FIG. 1 is a plan view showing an unfolded suture retainer suitable for use in connection with the present invention;
FIG. 2 is a similar plan view of the retainer of FIG. 1 showing an arranged suture in the retainer, illustrated with a figure-eight coil;
FIG. 3 is a schematic plan view of the retainer and suture of FIG. 2 showing the second panel folded down over the first panel and with the curved needle and suture end positioned over the second panel;
FIG. 4 is a plan view of the retainer of FIGS. 1-3, with the panels folded together and locked into position and showing the slit and protruding tab;
FIG. 5 is a schematic plan view of a complete suture package showing the suture retainer in position and hermetically-sealed within an outer container provided with a tearing notch;
FIG. 6 is a schematic plan view showing the package of FIG. 5 after having been torn open;
FIG. 6a is a fragmentary plan view of an opened package similar to FIG. 6 showing optional use of a tab to hold the needle in position;
FIG. 7 is a schematic plan view of another embodiment showing a complete suture package with a tearing notch located at the end of the package;
FIG. 8 is a plan view of an unfolded suture retainer according to another embodiment of the invention;
FIG. 9 is a schematic plan view of a complete suture package employing a suture retainer of FIG. 8;
FIG. 10 is a schematic plan view of a complete suture package employing suture retainer similar to that of FIG. 8 in a strippable package.
Referring to the drawings, FIG. 1 shows a suture retainer 20 which comprises three panels, i.e., a first panel 21 on which the suture is to be positioned, a second panel 22 connected to one longitudinal edge of the first panel 21 along fold line 32 and a third panel 23 connected to an opposite longitudinal edge of the first panel 21 along fold line 33. The retainer may be formed from any suitable relatively stiff sheet material, such as conventional paperboard, plastic sheet such as polypropylene, heavy gauge foil, or the like. Preferably, the retainer is cut from a single sheet of material and the fold lines 32 and 33 are scored on the sheet material. The panels of the retainer are modified in the following manner. Panel 23 is provided with a tab 30 proximate to one terminal portion of the panel namely, the dispensing end, and a slit 31 extending approximately from the base of the tab across the panel 23. Although the slit is shown in the drawings to extend diagonally, it may extend vertically across the width of the panel. The slit may be substituted with any line of weakness such as a perforation, or may even be omitted entirely when the retainer is made of paperboard or other easily tearable material. Any suitable locking combinations may be employed for interlocking or securing the panels. Illustrated in FIG. 1 are (1) a locking tab 25 provided on the free longitudinal edge of panel 22 to be employed in combination with slit 26 to lock panels 21 and 22 together and (2) a foldable cut or notch 28 bridging panels 21 and 22 to be employed in combination with slit 29 on the free longitudinal edge of panel 23 to lock the retainer. In addition, panel 22 preferably is provided with notch 27 as guide for the suture end. Neither the locking combinations nor the guide notch are part of the present invention.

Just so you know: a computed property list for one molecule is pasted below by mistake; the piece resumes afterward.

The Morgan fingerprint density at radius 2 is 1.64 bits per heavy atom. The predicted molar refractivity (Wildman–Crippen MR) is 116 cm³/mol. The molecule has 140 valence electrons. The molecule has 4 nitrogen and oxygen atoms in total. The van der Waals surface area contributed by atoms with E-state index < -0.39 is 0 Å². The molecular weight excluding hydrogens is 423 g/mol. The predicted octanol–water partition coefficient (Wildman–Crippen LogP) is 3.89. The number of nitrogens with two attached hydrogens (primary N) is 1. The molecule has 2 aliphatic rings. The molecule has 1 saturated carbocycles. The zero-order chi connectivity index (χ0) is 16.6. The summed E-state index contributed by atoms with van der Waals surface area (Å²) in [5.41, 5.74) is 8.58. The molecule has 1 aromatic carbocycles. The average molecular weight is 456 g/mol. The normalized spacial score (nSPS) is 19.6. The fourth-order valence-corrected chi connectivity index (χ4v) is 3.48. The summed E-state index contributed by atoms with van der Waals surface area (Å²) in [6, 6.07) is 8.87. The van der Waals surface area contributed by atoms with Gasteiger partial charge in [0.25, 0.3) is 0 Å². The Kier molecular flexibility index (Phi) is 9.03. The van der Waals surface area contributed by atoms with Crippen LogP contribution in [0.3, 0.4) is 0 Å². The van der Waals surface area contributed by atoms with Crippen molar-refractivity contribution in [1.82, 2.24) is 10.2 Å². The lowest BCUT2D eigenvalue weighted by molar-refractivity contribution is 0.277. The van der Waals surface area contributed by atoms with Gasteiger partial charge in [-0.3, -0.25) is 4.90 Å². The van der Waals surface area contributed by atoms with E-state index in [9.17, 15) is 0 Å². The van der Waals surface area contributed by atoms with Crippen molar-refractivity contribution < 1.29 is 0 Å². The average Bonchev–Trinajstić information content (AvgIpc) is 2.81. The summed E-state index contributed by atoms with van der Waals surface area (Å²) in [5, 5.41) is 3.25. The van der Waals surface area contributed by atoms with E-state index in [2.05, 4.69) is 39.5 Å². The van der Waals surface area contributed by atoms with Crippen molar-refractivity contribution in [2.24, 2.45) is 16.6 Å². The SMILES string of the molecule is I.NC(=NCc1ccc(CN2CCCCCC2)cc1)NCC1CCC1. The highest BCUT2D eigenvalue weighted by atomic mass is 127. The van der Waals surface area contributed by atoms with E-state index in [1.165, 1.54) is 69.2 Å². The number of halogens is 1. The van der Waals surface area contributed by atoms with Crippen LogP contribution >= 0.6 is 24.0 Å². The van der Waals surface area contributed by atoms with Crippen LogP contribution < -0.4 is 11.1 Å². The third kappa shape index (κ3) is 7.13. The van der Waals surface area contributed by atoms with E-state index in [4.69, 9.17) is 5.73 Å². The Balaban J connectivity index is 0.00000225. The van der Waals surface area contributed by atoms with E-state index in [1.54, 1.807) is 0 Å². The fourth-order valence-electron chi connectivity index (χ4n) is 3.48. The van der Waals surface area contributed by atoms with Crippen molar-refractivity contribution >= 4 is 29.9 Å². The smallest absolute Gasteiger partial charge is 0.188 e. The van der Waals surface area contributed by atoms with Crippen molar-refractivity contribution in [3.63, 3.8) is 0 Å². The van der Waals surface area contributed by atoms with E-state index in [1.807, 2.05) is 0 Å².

FIG. 2 shows suture 10 positioned on the first panel 21 of retainer 20 with the end portion of the suture including needle 15 extending beyond the end of panel 21. In FIG. 2, the suture is seen in a figure-eight coil previously described in U.S. Pat. No. 3,444,494. The suture may also be positioned on the panel in any other nonentangling manner (not illustrated). Thus, the suture may be wound on a reel and the reel positioned thereon, or the suture may be positioned in a zig-zag arrangement, or wound in a helical, spiral, circular, cross, elliptical or any other manner provided that the arrangement be such that it is untangling when it is drawn out. Other arrangement methods described or known to those skilled in the art may also be employed.
As seen in FIG. 3, the second panel 22 is folded down over the suture coil. The locking tab 25 is positioned in locking slit 26 along the fold line 33 between the first panel 21 and the third panel 23.
FIG. 3 illustrates how the suture 10 including needle 15 which is shown extending beyond the dispensing end of panel 21 in FIG. 2 is curved back and superimposed over the second panel 22. Curved notch 27 on the dispensing end of the second panel 22 is useful in guiding the suture into an appropriate position but is not necessary nor part of the present invention. When the suture is wound in some other configuration, e.g., zig-zag, elliptical, coil, reel, etc., it is also curved back and superimposed on the second panel 22. Panel 22 may be provided with notch 27 or equivalent as a guide for the suture in any of the winding configurations.
After the end of the suture 10 including needle 15 have been positioned over the second panel 22, roughly as shown in FIG. 3, the third panel 23, is folded over the suture end thereby locking the second panel 22 in position and retaining the suture end firmly between the second and third panels. For this purpose, a locking combination is provided at the free longitudinal edge of the third panel 23 and along the folded longitudinal edge between panels 22 and 21. The illustrated locking combination is a cut 28 and slit 29 combination, cut 28 being seen in FIGS. 1 and 2 in an unfolded form. FIG. 4 shows cut 28 inserted in slit 29 locking the panels together.